unable

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English[edit]

Pronunciation[edit]

  • IPA(key): /ʌnˈeɪbəl/
  • (file)
  • Rhymes: -eɪbəl

Etymology 1[edit]

From Middle English unable, unabel, unhable, unhabil, equivalent to un- +‎ able.

Adjective[edit]

unable (comparative more unable, superlative most unable)

  1. Not able; lacking a certain ability.
    • 2011 December 21, Tom Rostance, “Fulham 0-5 Man Utd”, in BBC Sport:
      Fulham switched off as Giggs took a quick corner to Valencia. He played it back to Giggs, whose cross was headed in by Nani with the lurking Rooney unable to add a touch.
    • 2013 June 28, Joris Luyendijk, “Our banks are out of control”, in The Guardian Weekly, volume 189, number 3, page 21:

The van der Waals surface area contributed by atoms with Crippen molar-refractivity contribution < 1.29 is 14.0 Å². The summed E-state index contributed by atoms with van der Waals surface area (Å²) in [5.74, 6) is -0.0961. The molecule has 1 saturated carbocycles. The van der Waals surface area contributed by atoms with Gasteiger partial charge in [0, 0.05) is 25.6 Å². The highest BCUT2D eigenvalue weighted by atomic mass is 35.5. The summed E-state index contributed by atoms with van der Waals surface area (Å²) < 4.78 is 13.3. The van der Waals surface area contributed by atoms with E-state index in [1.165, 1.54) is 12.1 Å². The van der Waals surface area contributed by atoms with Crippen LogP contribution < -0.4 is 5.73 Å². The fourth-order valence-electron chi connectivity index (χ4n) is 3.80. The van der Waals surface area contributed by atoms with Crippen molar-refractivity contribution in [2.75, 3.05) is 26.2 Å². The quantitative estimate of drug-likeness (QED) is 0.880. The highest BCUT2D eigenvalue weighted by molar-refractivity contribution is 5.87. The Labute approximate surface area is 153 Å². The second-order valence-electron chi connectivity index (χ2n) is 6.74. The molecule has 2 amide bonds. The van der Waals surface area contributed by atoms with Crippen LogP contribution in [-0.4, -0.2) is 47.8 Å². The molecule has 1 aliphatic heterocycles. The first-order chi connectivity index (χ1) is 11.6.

Seeing the British establishment struggle with the financial sector is like watching an alcoholic […].  Until 2008 there was denial over what finance had become. […]  But the scandals kept coming, […]. A broad section of the political class now recognises the need for change but remains unable to see the necessity of a fundamental overhaul.
    Are you unable to mind your own business or something?
Antonyms[edit]
Translations[edit]

Etymology 2[edit]

From Middle English unablen, equivalent to un- +‎ able.

Verb[edit]

unable (third-person singular simple present unables, present participle unabling, simple past and past participle unabled)

  1. (transitive, nonstandard) To render unable; disable

Anagrams[edit]